Not for sale

The long-term effort to improve water quality in urban areas is shown by Auckland's issues.

New threats are entering our cities' waterways, adding to the long-known problems of microbes, human bugs and heavy metals.

Scientists are discovering a new range of potential pollutants like pharmaceuticals and personal care products, such as toilet soap, shampoo and shaving cream, which can release potentially harmful substances into urban streams and beaches.

Freshwater ecologist Dr Kevin Simon, of the University of Auckland, says water quality problems in cities include things we've known about for a long time – "microbes, human pathogens and heavy metals that run off into streams."

But scientists are starting to look at new potential pollutants: "That includes things like pharmaceuticals and personal care products (PPCPs). Recently we've also started looking at plastic pollution in urban streams. There's a wide diversity of things emerging, some we know a lot about and some we don't know too much about."

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University research from the US revealed late last year that human antidepressant medications were accumulating in the brains of fish in the Great Lakes region, with earlier research suggesting the effects could be making fish unusually aggressive.

"The continuous release of PPCPs into freshwater systems impacts the health of aquatic organisms," the researchers from the State University of New York concluded, adding that the cause was "direct exposure" to the discharge from wastewater treatment plants.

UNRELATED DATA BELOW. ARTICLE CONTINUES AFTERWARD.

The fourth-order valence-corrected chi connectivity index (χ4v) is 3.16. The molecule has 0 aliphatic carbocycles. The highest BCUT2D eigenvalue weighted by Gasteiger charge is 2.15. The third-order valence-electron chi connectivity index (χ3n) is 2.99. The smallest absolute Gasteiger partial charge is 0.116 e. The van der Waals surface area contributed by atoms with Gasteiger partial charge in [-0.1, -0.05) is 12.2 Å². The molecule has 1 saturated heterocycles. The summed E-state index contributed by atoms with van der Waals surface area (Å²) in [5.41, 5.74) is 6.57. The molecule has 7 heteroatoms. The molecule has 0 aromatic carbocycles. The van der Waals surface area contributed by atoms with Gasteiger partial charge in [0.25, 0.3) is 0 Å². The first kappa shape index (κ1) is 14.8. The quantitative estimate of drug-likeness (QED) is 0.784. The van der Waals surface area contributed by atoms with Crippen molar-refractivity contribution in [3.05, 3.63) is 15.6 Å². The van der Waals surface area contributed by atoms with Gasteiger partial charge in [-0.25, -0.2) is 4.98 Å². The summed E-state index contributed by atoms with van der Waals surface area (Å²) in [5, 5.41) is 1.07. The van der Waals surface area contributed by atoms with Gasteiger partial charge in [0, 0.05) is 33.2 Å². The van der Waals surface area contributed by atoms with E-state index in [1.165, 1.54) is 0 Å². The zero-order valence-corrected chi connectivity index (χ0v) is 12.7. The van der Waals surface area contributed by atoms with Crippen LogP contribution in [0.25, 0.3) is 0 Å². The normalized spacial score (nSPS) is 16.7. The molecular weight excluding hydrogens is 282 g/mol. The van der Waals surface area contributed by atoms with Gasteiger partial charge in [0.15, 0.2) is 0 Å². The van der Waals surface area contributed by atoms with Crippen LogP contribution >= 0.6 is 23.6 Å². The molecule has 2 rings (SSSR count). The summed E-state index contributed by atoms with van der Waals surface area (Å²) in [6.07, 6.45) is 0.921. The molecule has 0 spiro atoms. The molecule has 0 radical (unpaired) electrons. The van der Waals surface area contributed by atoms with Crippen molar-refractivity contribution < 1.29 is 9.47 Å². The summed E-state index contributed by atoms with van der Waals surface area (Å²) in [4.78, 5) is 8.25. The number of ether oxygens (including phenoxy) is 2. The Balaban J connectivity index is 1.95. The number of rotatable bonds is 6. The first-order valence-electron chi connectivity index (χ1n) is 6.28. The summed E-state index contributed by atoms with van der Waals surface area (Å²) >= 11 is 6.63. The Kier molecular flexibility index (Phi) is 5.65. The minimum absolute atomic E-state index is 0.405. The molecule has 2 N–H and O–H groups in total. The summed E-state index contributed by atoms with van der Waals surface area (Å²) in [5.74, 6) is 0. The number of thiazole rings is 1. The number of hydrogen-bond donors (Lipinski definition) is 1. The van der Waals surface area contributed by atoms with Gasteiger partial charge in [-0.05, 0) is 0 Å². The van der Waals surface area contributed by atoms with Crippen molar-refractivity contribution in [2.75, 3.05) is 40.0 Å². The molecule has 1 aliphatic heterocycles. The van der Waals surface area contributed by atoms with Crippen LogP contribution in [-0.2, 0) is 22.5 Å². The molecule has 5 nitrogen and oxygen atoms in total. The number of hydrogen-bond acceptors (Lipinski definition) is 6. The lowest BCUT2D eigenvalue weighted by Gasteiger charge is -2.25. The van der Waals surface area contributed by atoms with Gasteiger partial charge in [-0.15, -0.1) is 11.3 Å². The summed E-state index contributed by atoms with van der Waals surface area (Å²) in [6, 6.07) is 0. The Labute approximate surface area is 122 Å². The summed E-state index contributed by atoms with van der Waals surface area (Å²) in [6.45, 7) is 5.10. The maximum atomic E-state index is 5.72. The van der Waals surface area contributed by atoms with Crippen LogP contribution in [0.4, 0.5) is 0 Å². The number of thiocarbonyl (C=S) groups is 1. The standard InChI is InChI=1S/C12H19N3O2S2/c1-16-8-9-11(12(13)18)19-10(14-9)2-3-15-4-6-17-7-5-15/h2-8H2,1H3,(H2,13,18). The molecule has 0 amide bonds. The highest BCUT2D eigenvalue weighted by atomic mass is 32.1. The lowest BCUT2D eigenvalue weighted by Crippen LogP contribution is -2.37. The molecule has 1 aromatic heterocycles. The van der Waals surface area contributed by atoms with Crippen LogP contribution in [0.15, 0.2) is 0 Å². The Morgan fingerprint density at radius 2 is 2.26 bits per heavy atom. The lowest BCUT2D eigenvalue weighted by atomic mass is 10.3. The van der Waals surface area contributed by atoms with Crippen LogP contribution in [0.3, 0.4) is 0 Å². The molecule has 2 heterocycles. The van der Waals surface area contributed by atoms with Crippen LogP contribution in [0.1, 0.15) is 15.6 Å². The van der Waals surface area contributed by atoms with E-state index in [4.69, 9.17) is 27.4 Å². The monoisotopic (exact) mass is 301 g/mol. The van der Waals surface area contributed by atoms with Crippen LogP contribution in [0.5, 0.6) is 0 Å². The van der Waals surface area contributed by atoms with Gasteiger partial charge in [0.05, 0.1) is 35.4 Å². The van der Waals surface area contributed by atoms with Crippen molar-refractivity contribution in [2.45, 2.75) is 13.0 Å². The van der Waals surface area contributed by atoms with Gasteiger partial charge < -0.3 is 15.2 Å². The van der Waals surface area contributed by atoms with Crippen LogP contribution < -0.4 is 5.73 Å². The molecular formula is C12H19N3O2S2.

Approximately 70 per cent of consumed pharmaceuticals in the US are excreted in urine, and subsequently aren't filtered out by most municipal sewage systems, meaning medications and chemicals from personal care products end up in waterways there.

The phenomenon is still being researched and is new enough that there are few theories on what can be done.

There are other, older causes of pollution we can address. It's well known that copper and other heavy metals like mercury, lead, cadmium and chromium are present in most of the brake pads of New Zealand cars.

According to Environment Canterbury, copper from brake pads is the most common metal pollutant in waterways – and can have lethal impacts on urban water quality and aquatic life: "When we use the brakes on our car, fine particles of copper and other metals within the pads flake off... When it rains, these particles are then washed into the gutters and through the stormwater system where they flow into our rivers and lakes."

A solution? Environment Canterbury say low copper and copper-free friction materials are only $10-$15 more expensive than traditional pads and do not compromise safety or performance.

Simon, who specialises in human influence on lakes and streams, says New Zealand is not unique: "What we see in New Zealand is symptomatic of urban systems everywhere. A lot of the problems in urban streams have to do with how we use water. All the impervious surfaces we put down on the catchments lead to rapid run-off that can move pollutants into the streams.